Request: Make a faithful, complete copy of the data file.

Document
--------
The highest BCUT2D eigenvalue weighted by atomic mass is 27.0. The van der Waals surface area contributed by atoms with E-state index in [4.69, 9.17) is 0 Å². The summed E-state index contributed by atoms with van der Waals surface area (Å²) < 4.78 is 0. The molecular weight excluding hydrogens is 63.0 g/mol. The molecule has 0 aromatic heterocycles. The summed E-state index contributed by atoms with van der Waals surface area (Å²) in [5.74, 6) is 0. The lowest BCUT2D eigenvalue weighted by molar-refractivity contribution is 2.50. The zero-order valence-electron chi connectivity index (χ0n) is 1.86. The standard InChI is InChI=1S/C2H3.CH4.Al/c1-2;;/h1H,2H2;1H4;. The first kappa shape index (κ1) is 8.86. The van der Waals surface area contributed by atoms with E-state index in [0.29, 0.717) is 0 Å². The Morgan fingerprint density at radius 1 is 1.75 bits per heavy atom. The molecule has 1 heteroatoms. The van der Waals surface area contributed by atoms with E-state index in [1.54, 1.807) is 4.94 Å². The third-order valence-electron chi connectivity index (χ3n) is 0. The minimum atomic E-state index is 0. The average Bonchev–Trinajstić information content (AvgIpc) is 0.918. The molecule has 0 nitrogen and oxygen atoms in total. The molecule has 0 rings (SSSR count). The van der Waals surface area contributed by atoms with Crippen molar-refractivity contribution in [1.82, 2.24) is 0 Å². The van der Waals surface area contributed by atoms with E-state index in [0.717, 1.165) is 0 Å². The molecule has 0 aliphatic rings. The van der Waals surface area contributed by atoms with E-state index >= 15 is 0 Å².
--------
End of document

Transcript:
The highest BCUT2D eigenvalue weighted by atomic mass is 27.0. The van der Waals surface area contributed by atoms with E-state index in [4.69, 9.17) is 0 Å². The summed E-state index contributed by atoms with van der Waals surface area (Å²) < 4.78 is 0. The molecular weight excluding hydrogens is 63.0 g/mol. The molecule has 0 aromatic heterocycles. The summed E-state index contributed by atoms with van der Waals surface area (Å²) in [5.74, 6) is 0. The lowest BCUT2D eigenvalue weighted by molar-refractivity contribution is 2.50. The zero-order valence-electron chi connectivity index (χ0n) is 1.86. The standard InChI is InChI=1S/C2H3.CH4.Al/c1-2;;/h1H,2H2;1H4;. The first kappa shape index (κ1) is 8.86. The van der Waals surface area contributed by atoms with E-state index in [0.29, 0.717) is 0 Å². The Morgan fingerprint density at radius 1 is 1.75 bits per heavy atom. The molecule has 1 heteroatoms. The van der Waals surface area contributed by atoms with E-state index in [1.54, 1.807) is 4.94 Å². The third-order valence-electron chi connectivity index (χ3n) is 0. The minimum atomic E-state index is 0. The average Bonchev–Trinajstić information content (AvgIpc) is 0.918. The molecule has 0 nitrogen and oxygen atoms in total. The molecule has 0 rings (SSSR count). The van der Waals surface area contributed by atoms with Crippen molar-refractivity contribution in [1.82, 2.24) is 0 Å². The van der Waals surface area contributed by atoms with E-state index in [0.717, 1.165) is 0 Å². The molecule has 0 aliphatic rings. The van der Waals surface area contributed by atoms with E-state index >= 15 is 0 Å².